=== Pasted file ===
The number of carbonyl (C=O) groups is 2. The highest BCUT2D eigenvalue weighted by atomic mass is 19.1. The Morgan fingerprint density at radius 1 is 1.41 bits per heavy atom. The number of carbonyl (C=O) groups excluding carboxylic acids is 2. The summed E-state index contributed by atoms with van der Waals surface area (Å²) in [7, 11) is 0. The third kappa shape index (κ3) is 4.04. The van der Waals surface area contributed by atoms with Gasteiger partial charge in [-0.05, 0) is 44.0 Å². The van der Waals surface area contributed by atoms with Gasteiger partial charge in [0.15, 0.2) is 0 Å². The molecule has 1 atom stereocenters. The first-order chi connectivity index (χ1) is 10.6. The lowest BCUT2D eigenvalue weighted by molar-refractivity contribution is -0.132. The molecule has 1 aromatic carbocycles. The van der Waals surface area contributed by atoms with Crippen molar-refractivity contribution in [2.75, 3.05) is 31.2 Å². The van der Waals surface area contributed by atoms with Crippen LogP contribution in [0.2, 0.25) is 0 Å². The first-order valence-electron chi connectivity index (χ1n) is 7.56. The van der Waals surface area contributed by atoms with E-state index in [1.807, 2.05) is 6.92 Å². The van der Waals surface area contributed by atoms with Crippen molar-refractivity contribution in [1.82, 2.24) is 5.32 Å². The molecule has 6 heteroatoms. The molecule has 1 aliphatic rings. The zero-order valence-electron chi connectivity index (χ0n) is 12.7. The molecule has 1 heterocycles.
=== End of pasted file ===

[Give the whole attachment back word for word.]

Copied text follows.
The number of carbonyl (C=O) groups is 2. The highest BCUT2D eigenvalue weighted by atomic mass is 19.1. The Morgan fingerprint density at radius 1 is 1.41 bits per heavy atom. The number of carbonyl (C=O) groups excluding carboxylic acids is 2. The summed E-state index contributed by atoms with van der Waals surface area (Å²) in [7, 11) is 0. The third kappa shape index (κ3) is 4.04. The van der Waals surface area contributed by atoms with Gasteiger partial charge in [-0.05, 0) is 44.0 Å². The van der Waals surface area contributed by atoms with Gasteiger partial charge in [0.15, 0.2) is 0 Å². The molecule has 1 atom stereocenters. The first-order chi connectivity index (χ1) is 10.6. The lowest BCUT2D eigenvalue weighted by molar-refractivity contribution is -0.132. The molecule has 1 aromatic carbocycles. The van der Waals surface area contributed by atoms with Crippen molar-refractivity contribution in [2.75, 3.05) is 31.2 Å². The van der Waals surface area contributed by atoms with Crippen LogP contribution in [0.2, 0.25) is 0 Å². The first-order valence-electron chi connectivity index (χ1n) is 7.56. The van der Waals surface area contributed by atoms with E-state index in [1.807, 2.05) is 6.92 Å². The van der Waals surface area contributed by atoms with Crippen molar-refractivity contribution in [1.82, 2.24) is 5.32 Å². The molecule has 6 heteroatoms. The molecule has 1 aliphatic rings. The zero-order valence-electron chi connectivity index (χ0n) is 12.7. The molecule has 1 heterocycles.